MacLeod, Stuart

    2017-08-04

    The explosion of knowledge concerning the interplay of genetic and environmental factors determining pathophysiology and guiding therapeutic choice has altered the landscape in pediatric clinical pharmacology and pharmacy. The need for innovative research methods and design expertise for small clinical trials to be undertaken in sparse populations has been accentuated. At the same time, shortfalls in critical human resources represent a key challenge, especially in low- and middle-income countries where the need for new research and education directions is greatest. Unless a specific action plan is urgently developed, there will be a continuing gap in availability of the essential expertise needed to address treatment challenges in special patient populations such as neonates, patients suffering from rare or neglected diseases, and children of all ages.

  7. Technological challenges at ITER plasma facing components production in Russia

    Energy Technology Data Exchange (ETDEWEB)

    Mazul, I.V., E-mail: mazuliv@niiefa.spb.su [Efremov Institute, 196641 St. Petersburg (Russian Federation); Belyakov, V.A.; Gervash, A.A.; Giniyatulin, R.N.; Guryeva, T.M.; Kuznetsov, V.E.; Makhankov, A.N.; Okunev, A.A. [Efremov Institute, 196641 St. Petersburg (Russian Federation); Sevryukov, O.N. [MEPhI, 115409 Moscow (Russian Federation)

    2016-11-01

    Highlights: • Technological aspects of ITER PFC manufacturing in Russia are presented. • Range of technologies to be used during manufacturing of ITER PFC at Efremov Institute has been, in general, defined and their complexity, originality and difficulty are described. • Some features and challenges of welding, brazing and various tests are discussed. - Abstract: Major part of ITER plasma facing components will be manufactured in the Russian Federation (RF). Operational conditions and other requirements to these components, as well as the scale of production, are quite unique. These unique features and related technological solutions found in the frame of the project are discussed. Procedure breakdown and results of qualification for the proposed technologies and potential producers are presented, based on mockups production and testing. Design of qualification mockups and prototypes, testing programs and results are described. Basic quantitative and qualitative parameters of manufactured components and methods of quality control are presented. Critical manufacturing issues and prospects for unique production for future fusion needs are discussed.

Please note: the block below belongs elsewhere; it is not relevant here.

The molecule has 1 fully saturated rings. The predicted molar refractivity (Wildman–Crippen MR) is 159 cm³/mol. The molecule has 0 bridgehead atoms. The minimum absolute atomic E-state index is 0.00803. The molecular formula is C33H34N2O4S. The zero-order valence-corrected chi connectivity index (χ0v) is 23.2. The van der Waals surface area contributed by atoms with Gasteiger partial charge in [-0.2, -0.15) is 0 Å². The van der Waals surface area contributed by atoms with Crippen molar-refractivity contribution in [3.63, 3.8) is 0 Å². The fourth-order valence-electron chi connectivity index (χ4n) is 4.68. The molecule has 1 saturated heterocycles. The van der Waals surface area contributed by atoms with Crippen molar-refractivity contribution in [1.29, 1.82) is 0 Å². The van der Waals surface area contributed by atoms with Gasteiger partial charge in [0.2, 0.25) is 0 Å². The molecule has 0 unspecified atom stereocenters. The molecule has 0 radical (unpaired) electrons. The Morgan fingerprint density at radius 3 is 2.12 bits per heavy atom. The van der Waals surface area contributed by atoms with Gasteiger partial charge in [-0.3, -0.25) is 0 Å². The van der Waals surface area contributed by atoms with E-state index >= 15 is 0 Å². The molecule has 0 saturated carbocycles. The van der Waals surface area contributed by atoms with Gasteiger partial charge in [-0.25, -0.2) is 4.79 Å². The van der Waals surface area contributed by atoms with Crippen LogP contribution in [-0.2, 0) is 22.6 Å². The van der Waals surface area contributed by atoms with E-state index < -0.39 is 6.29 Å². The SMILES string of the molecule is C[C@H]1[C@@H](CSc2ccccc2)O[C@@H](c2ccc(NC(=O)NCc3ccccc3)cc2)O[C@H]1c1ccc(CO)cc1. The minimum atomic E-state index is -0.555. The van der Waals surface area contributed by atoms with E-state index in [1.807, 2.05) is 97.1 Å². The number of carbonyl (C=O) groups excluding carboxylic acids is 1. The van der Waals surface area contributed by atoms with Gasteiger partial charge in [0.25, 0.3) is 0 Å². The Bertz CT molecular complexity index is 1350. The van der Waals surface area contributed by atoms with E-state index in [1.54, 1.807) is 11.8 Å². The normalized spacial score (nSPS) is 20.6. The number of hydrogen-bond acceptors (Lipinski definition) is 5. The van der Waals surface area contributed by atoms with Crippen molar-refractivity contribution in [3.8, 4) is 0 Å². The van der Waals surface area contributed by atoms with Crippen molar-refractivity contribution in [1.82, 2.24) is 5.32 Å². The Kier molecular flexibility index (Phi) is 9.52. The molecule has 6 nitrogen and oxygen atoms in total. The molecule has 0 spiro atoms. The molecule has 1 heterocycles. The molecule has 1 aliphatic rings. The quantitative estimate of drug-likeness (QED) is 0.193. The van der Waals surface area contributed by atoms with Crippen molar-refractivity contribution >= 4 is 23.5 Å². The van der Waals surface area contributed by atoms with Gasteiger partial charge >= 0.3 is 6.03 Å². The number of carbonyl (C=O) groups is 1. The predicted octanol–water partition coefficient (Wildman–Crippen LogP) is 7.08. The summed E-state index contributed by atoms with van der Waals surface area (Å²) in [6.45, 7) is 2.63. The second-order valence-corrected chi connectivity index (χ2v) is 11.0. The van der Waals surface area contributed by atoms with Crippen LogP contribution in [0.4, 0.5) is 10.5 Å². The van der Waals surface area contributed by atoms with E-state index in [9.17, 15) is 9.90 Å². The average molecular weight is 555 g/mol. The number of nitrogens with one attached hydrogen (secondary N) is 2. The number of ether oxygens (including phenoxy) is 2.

8. Nanotechnology risk perceptions and communication: emerging technologies, emerging challenges.